What provokes a wry smile in me when I ponder such an argument is simply that it is one that Richard Dawkins’ own work has done quite a lot to undermine. After all, it is Dawkins who coined the understanding of memes. Memes are mental constructs that exist independently of the human minds in which they operate. Dawkins argues that religions specifically are defective memes, viruses of the mind. There is a remarkable correspondence between what Dawkins has begun to describe as ‘memes’ and what the Christian tradition has considered to be the principalities and powers – they are both, using different languages, describing some of the fundamental building blocks of distinctively human life.

This, finally, is why religions pay very close attention to our use of language, and seek to regulate that language through things like prohibitions against blasphemy. When we speak differently we live differently. Words and names have immense power, for both good and ill – which is why Plato, the original fascist, sought to ban the poets. As language is born from our minds, so is the world in which we live structured by our imaginations. If we do not govern our imaginations well then we shall end up being governed in unimaginably bad ways.

The Collar

I struck the board, and cried, “No more;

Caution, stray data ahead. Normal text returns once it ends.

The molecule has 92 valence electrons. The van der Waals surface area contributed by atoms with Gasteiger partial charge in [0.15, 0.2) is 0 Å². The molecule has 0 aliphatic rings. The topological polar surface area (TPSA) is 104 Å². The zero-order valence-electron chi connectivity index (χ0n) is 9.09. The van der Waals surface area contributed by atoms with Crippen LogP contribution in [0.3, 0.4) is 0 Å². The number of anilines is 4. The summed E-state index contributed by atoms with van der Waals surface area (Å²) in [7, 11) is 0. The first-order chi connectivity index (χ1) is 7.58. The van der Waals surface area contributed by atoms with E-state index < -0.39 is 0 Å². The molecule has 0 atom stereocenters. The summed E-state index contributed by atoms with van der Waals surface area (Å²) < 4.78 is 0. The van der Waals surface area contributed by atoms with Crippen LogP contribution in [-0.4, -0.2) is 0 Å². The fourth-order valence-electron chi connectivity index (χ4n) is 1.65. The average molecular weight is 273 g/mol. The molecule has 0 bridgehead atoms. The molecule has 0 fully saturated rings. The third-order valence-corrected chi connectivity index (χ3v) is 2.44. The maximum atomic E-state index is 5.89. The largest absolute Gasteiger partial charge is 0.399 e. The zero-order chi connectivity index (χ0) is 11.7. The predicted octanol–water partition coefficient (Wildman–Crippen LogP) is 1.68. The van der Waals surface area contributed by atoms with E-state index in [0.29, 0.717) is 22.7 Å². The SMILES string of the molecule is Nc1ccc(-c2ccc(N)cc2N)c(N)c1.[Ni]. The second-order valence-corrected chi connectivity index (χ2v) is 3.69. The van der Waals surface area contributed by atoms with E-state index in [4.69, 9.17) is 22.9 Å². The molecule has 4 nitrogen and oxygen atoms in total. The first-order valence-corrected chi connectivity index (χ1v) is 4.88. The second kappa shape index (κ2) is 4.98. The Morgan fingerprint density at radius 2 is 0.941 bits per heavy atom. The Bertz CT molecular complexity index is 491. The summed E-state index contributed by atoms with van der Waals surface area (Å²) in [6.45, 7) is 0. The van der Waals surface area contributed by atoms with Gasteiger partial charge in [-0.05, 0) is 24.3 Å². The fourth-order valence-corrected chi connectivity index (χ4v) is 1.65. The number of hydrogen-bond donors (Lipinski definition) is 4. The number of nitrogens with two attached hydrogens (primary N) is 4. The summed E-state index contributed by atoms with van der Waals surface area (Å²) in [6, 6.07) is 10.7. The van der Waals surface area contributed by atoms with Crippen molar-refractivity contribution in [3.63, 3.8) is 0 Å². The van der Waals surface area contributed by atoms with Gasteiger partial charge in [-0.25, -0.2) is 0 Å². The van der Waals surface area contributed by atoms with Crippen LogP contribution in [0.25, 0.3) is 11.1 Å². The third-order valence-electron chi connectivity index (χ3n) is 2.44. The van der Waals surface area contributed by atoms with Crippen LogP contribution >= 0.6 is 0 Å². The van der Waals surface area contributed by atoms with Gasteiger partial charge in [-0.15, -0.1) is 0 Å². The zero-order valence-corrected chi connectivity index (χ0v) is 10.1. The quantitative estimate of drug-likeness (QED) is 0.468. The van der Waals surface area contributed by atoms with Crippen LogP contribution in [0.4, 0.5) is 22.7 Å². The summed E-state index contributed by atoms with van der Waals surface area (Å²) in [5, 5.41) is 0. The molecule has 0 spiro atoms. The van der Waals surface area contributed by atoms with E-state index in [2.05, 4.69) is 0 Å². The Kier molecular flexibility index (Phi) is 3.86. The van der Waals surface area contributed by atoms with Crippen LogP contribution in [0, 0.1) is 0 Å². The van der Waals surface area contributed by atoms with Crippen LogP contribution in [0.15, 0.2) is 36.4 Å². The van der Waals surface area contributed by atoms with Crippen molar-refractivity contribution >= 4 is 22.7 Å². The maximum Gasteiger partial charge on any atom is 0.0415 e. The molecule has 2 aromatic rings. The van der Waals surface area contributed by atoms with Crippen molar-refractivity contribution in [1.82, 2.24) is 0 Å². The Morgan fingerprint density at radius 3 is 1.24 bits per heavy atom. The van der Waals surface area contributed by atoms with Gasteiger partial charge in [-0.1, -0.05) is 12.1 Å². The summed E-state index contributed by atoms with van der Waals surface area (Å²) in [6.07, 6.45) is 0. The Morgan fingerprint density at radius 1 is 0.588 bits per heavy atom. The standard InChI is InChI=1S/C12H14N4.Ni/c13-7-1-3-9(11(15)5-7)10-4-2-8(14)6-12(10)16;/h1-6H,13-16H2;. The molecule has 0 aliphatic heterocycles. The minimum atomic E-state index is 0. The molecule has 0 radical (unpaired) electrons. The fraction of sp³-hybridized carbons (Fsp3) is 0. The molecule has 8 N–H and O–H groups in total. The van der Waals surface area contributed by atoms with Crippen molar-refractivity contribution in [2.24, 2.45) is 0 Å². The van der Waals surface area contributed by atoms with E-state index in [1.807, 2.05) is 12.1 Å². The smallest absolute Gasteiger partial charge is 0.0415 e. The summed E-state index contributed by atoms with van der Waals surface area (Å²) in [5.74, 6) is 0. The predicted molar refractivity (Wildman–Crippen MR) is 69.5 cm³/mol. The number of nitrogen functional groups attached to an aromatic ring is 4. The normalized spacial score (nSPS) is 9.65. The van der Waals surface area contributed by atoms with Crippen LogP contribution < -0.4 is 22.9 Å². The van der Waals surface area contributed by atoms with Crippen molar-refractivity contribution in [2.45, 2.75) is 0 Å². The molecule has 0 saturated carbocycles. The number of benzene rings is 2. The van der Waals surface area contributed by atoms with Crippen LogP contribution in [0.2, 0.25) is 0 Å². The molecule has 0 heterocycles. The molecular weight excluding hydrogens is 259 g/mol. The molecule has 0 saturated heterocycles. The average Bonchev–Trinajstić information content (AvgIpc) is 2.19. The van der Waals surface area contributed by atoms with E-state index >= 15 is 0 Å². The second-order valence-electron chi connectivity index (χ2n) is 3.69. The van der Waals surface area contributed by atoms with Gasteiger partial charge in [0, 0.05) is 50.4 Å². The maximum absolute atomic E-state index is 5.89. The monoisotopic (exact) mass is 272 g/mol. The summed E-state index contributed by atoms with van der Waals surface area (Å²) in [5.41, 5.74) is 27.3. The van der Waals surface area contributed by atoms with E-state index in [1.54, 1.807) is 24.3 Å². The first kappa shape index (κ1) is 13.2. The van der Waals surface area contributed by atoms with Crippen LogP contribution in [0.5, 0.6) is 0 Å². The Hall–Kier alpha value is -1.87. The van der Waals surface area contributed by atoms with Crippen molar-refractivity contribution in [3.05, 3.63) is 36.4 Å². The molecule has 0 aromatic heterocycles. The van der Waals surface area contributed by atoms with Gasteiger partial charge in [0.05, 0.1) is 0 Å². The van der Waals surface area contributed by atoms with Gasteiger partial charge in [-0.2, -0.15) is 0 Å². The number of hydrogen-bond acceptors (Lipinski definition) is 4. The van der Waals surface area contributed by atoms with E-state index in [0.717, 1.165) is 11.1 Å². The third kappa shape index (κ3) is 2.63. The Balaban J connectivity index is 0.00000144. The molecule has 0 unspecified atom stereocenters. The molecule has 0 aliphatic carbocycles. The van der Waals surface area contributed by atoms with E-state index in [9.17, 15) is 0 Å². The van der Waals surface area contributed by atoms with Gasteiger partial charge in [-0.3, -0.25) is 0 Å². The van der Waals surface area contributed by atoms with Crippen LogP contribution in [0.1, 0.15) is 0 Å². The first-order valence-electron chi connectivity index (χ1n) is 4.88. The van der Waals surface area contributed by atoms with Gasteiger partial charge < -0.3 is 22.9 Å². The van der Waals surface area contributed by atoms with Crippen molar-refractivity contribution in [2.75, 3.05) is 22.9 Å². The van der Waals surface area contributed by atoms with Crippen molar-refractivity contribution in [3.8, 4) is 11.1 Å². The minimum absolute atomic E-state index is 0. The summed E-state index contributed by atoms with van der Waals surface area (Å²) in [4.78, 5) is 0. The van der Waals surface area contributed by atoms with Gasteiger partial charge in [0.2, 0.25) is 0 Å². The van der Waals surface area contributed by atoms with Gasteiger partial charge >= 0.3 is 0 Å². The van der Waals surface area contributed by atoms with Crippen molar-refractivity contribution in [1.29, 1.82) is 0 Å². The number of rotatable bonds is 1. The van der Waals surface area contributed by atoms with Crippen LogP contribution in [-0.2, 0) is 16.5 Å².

I will abroad!
What? shall I ever sigh and pine?
My lines and life are free, free as the road,
Loose as the wind, as large as store.
          Shall I be still in suit?
Have I no harvest but a thorn
To let me blood, and not restore
What I have lost with cordial fruit?
          Sure there was wine
Before my sighs did dry it; there was corn
    Before my tears did drown it.
      Is the year only lost to me?
          Have I no bays to crown it,
No flowers, no garlands gay? All blasted?
                  All wasted?
Not so, my heart; but there is fruit,
            And thou hast hands.
Recover all thy sigh-blown age
On double pleasures: leave thy cold dispute
Of what is fit and not. Forsake thy cage,
             Thy rope of sands,
Which petty thoughts have made, and made to thee
Good cable, to enforce and draw,
          And be thy law,
While thou didst wink and wouldst not see.
          Away! take heed;
          I will abroad.
Call in thy death’s-head there; tie up thy fears;
          He that forbears
         To suit and serve his need